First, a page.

(FOX 2) - This week our Jill of All Trades, Jill Washburn, tackles two projects with aging file cabinets. She extends the life of one of them and gives a new life to the other.
Jill started with the metal file cabinet, which was in really bad shape. She definitely didn't want to use it in the house. It was perfect, though, for repurposing in the garage.
First, Jill pulled the drawers out. [*NOTE* You may have to trip a release on the bottoms or sides of the drawers to get them all the way out.] Those she will recycle.
As for the actual cabinet part, she rolled it onto its back and dragged it over to the corner of her garage. That alone would have been good enough for standing the garden and yard tools in to keep them organized. (Jill's collection of outdoor tools were falling over in her garage.) But, Jill had an even better idea.
She went up to one of the big box stores and bought some PVC pipe in various widths. Jill bought 1.25", 1.5" and 4". You could buy whatever configuration would work best for your tool collection.
Then Jill cut the pipes into 2.5' lengths. She used her miter saw to make the cuts but you could even do it by hand with a hacksaw. Some big box stores sell the pipes in shorter lengths, or they may be willing to cut them to size for you. Jill says, don't be afraid to ask.
Once they were all cut, she stood all the pipes up in the old file cabinet, filling the empty space as much as possible. Then she moved the tools over to their new home, putting one tool per pipe.
Now, all of her tools are organized and easy to access. They're not falling all over the floor and Jill can easily see what she has. They're easy to pull, and easy to put back. Plus, the space they take up is much more compact now. Jill recommends using a majority of larger sized pipes/tubes. If you use too many small ones, she says, it may still be tough to get the tools in and out of their spaces. In fact, if she were doing it over, Jill says that she would use mostly 3" and 4" pipes.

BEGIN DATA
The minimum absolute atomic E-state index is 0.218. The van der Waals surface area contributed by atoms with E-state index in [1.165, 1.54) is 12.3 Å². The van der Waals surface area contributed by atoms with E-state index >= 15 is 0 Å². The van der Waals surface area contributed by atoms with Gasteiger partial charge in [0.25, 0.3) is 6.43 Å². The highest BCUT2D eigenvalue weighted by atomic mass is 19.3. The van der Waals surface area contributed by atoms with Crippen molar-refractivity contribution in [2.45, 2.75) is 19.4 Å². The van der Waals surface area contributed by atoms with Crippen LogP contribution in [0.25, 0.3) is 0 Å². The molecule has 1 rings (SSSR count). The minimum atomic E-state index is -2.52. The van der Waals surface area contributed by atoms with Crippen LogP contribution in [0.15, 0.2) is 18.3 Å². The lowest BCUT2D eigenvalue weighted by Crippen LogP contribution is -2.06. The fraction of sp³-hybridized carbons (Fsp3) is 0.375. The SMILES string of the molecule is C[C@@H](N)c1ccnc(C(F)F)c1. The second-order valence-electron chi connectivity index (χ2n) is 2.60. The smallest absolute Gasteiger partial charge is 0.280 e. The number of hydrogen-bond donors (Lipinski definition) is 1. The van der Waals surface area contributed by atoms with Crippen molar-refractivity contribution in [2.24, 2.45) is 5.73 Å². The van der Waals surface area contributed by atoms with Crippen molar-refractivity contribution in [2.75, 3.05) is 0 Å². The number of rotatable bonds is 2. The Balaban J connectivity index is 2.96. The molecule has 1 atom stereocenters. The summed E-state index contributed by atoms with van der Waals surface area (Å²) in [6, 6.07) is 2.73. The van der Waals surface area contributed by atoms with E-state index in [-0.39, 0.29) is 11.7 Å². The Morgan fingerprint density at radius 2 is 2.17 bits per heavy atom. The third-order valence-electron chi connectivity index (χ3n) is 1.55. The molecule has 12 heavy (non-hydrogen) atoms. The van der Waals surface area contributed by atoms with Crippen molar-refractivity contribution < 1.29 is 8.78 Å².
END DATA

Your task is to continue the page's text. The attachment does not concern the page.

Now, onto for the other file cabinet.
The second file cabinet is a smaller oak one. Jill bought it used off of Facebook Marketplace. She got a great deal on it, but there are no keys to the lock. In fact, Jill says, almost all of the used file cabinets for sale on Marketplace are missing the keys. No worries, says Jill. That is a problem that is remarkably easy to fix.
The big box stores sell replacement locks for desk drawers, file drawers, mailboxes, etc. Whatever type of lock your cabinet might have, you'll be able to find a replacement lock for it. Pay special attention, Jill says, to the thickness of the drawer front. You'll have to choose a lock that accommodates that measurement.
Metal drawers will often have a lock cylinder that is threaded. They will fasten with a large nut that screws onto it. Wooden drawers may have a lockset that fastens to the back of the drawer front with a couple of screws. This is the type of lock that Jill's file drawer needed. She found the right lock at Menard's for less than five bucks.
It took only a couple of minutes for Jill to unscrew the old lockset and replace it with the new one. Pay attention to the locktab, she says. Make sure it's pointing up. (Jill originally put hers in upside down.) Once it's in place, the screws go in easily and, voila! You're done!
So, there you have it. New life for 2 different file cabinets. Their lives have been extended with a couple of easy projects.
PROJECT RATING: Easy (especially the lock replacement)
To watch Jill take you through the projects, just click on the video player above.